Everyone knew, though no-one would say, that Carrot was the rightful king of the city. And even Vimes would admit that Carrot might have made a good king. Not that a good king was anything anyone needed, any more than they needed a bad one.

But even if Carrot had been a good king, there would always be someone waiting in the wings to overthrow him. If it wasn't a local peasant, it was the King's Secretary or Grand Vizier or Evil Uncle or some such rot.

He chased that thought, but it faded; that was how these things worked. So he carefully ignored it, and drank his fruit juice (he was so tired of fruit juice) and watched the shadows, until Sybil worked her way back to him.

"Dear, you're being antisocial," she said gently. "They're about to start the dancing."

He moaned. "Sybil, don't make me dance."

"One dance, Sam. At least you don't have to do the whole thing backwards."

"No, I just have to know what to do in the first place." He set the cup down, sighed, and offered her his arm. "Which way?"

"Over by the orchestra," she said firmly.

About halfway there, he noticed Carrot again, speaking to the leader of a dozen-odd musicians in tuxedos and black dresses, in one corner of the room. Angua stood nearby.

Vimes' eyebrows shot up in surprise. He was used to seeing his female officers -- and there were a few, other than Angua and Cheri -- in the normal uniform of the Watch*, hard-wearing brown leather knee-britches and lots of chain mail. He'd very nearly forgotten they were female at all.

* Which in Cheri's case meant high-heeled steel-toed boots, true.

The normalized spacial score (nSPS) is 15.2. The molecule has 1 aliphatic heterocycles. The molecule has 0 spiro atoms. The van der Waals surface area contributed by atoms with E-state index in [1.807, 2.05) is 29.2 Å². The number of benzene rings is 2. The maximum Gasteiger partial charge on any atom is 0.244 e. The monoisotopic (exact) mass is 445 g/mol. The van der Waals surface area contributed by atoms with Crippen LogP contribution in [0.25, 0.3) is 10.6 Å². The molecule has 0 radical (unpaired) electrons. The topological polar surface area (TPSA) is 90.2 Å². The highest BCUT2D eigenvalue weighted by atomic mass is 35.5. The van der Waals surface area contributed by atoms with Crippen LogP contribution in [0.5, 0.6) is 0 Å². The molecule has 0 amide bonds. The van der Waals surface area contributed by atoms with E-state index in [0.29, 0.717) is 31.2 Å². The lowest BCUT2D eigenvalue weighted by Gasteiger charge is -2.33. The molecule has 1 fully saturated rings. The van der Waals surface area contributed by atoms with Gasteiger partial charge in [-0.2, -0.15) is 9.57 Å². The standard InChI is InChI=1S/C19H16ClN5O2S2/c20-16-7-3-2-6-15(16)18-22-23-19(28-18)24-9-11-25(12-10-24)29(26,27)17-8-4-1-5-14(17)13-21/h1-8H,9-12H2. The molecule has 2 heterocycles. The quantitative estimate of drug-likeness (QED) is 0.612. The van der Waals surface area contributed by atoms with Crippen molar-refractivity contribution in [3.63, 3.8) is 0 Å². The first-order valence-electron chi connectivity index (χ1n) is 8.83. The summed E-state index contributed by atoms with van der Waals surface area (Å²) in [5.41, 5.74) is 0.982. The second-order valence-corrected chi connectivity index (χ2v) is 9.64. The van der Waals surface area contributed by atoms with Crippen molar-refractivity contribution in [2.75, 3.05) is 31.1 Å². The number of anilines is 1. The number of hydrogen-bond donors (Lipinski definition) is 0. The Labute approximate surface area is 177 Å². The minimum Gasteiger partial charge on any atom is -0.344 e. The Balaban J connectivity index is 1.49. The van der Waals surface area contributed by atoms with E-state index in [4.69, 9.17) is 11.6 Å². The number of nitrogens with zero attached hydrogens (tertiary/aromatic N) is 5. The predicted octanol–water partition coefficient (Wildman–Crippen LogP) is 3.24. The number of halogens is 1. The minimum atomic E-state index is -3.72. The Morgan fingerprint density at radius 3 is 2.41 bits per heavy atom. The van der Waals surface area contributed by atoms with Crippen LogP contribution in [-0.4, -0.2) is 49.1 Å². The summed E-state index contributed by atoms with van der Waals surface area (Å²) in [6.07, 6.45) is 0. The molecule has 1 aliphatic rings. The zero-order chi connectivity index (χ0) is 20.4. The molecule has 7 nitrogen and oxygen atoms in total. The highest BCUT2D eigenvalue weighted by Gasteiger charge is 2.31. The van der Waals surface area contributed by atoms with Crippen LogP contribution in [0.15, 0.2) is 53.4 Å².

Nobody, seeing Angua in that dress, could miss the fact that she was a woman. And, to judge by the sidelong looks that some of the other lords were giving her, nobody had.

"Don't stare, dear, it's impolite," Sybil said, and he thanked his stars that she wasn't a jealous woman. She sounded amused. "The Watch does clean up rather nice, when they put their mind to it," she added. He, wisely, kept silent.

"Commander!" Carrot called, as they reached the musicians' stage. "Glad you're here, sir. You've got to start the dancing."

"I do?" Vimes asked. "Hallo, Angua, you look nice."

"Thank you sir. Good evening, Lady Sybil."

"Yes, you're the Commander of Police," Carrot continued.

"Good evening, Angua," Sybil said. "Carrot behaving himself?"

"What's that got to do with anything?" Vimes demanded.

"Oh, yes, he's enjoying all of it," Angua replied.

"It's your ball, sir," said Carrot.

Angua and Sybil both looked at Vimes, who was turning quite a pleasant shade of red.

"I still don't see -- "

"You've got to make a show, Sam," Sybil said patiently. "You should be used to this by now."

"Used to embarrassing myself in public?"

"That too, possibly."

Angua coughed, again. Vimes sighed and made a gesture of surrender. The musicians, who'd been watching the little drama with interest, struck the opening chord.